6. Virtual meetings. You might not be able to meet clients in the same ways that you could before. Local business association meetings may be online rather than in person. And events are happening online all the time. Chances are you’ve already had a share of these virtual meetings. However, there are many ways to attend or host virtual meetings, and some of them can present your business in a professional manner. Here are a few tips for marketing a cleaning business when you aren’t meeting in person:

  • Be aware of your background. Believe it or not, the occasional kid running through or the barking dog won’t hurt you. But since you run a cleaning business, make sure that whatever ends up on camera is clean and tidy. If, for some reason, you aren’t at home or at the office, find a quiet spot without a lot of distracting activity around you. 
  • Remember that your camera is on. We’ve all seen those videos of people in business meetings who forgot this very essential detail. Don’t let that be you. 
  • Dress professionally, whatever that means for you. This could be a company shirt that your team wears or a button-up shirt with a tie. You aren’t meeting in person, but you can still dress to impress. 

7. Address infectious diseases, like COVID-19. There’s no way around this. COVID-19 has changed how the world operates, especially in the janitorial industry. People want to know that you’re able to keep them safe. Whether it’s the common cold or the seasonal flu, or a global pandemic, be upfront and transparent about how you operate. 

Update your website and marketing material to describe what you do as a business to prevent the spread of contagious viruses. List any specific cleaning products you use, and explain why you use it. The same is true for cleaning equipment, like electrostatic sprayers. Share how your teams wear masks at all times and explain why you keep your teams in stable groups, so you don’t increase the risk of infections. This might not sound like marketing, but because it’s information people are looking for, they’ll be happy that you’re providing it. The less work someone has to do to get the information they want, the more likely they are to call you.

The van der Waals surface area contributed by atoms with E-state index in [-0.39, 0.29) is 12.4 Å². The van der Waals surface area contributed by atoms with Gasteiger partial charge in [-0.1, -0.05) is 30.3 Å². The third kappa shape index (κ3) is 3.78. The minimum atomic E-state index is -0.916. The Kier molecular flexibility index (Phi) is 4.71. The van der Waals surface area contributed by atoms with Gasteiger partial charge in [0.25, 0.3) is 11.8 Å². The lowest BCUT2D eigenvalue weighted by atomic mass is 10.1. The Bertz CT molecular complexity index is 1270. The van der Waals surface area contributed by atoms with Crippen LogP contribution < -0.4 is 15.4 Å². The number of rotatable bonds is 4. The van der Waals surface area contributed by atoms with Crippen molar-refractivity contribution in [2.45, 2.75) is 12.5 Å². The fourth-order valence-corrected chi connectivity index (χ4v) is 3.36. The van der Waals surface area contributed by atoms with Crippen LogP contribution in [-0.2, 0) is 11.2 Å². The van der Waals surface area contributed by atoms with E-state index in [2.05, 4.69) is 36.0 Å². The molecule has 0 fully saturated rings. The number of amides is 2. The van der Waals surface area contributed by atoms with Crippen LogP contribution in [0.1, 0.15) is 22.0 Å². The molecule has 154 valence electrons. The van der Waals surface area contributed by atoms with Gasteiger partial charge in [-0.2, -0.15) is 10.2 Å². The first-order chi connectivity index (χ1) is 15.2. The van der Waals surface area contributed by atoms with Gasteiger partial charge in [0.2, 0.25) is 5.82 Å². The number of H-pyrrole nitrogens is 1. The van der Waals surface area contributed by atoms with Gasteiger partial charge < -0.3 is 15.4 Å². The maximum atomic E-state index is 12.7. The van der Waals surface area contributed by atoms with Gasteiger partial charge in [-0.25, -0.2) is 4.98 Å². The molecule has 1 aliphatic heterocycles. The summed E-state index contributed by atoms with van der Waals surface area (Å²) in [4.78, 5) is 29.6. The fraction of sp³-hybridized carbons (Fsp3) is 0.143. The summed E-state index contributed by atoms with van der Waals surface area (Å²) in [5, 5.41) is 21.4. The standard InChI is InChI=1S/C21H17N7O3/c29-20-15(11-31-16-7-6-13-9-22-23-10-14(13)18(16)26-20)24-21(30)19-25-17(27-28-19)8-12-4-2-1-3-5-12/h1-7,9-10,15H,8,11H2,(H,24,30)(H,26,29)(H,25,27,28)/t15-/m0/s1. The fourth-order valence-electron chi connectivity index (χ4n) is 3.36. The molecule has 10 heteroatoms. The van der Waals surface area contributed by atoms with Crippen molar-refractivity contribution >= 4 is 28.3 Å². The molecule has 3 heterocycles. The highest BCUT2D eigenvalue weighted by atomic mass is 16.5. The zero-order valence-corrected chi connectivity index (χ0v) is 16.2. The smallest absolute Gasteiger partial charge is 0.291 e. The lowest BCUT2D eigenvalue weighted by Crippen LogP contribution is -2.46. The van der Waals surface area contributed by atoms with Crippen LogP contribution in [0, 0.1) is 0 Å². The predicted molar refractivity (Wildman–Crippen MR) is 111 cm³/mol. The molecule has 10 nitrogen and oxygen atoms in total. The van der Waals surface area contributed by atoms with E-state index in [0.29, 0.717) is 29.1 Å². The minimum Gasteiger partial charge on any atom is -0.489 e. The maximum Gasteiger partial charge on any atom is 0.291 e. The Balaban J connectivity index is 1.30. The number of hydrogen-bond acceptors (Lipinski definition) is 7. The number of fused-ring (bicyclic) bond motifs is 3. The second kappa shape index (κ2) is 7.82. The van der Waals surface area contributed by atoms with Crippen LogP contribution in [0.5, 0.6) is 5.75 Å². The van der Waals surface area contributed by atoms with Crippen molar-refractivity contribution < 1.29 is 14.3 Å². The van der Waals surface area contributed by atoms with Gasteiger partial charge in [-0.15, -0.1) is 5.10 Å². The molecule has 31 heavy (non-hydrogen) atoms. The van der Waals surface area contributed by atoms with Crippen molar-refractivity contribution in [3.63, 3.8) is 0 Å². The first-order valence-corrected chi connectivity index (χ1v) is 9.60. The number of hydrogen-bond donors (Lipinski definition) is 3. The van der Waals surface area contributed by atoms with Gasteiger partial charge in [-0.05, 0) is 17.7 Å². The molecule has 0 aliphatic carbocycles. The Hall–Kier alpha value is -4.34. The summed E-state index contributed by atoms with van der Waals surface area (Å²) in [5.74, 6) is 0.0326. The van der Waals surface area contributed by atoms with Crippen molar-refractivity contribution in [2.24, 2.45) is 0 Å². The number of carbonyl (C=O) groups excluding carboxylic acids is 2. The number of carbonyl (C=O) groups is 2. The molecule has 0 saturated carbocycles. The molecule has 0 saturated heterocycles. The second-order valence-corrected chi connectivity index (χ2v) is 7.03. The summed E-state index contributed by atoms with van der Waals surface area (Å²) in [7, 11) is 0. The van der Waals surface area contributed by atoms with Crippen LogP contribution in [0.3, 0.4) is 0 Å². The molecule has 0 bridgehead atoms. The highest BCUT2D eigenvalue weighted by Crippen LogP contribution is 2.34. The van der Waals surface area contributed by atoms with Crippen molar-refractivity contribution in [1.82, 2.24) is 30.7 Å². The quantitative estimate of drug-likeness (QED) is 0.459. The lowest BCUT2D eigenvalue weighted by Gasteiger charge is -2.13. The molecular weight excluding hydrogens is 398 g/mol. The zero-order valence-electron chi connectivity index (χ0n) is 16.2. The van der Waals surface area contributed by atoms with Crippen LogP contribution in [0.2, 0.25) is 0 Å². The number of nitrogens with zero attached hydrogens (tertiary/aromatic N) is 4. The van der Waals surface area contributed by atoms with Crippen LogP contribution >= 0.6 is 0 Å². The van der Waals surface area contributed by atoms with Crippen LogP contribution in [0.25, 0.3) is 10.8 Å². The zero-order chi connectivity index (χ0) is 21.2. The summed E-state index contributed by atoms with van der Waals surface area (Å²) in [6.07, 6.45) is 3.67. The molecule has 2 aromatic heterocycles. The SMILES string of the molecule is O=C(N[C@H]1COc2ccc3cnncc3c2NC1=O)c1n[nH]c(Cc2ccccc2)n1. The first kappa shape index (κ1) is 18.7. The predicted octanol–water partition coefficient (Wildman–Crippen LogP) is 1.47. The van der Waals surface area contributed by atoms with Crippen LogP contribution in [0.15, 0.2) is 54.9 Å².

These might not be your usual tips for marketing a cleaning business, although we do have plenty of those here, here, and here. The fact is, marketing is a lot more than just putting out promotional material and buying ads in your local paper. 

Even though how you hire people or your background in virtual meetings seems pretty far away from marketing, it all impacts your business. That’s how you’re presenting your commercial cleaning business to customers and potential clients, and other companies. To a large degree, that’s exactly what marketing a cleaning business is. 


Easily stay in touch with employees and clients, bid on jobs, manage inventory, perform inspections, and more with Janitorial Manager. Check out a free demo to learn about all the great features!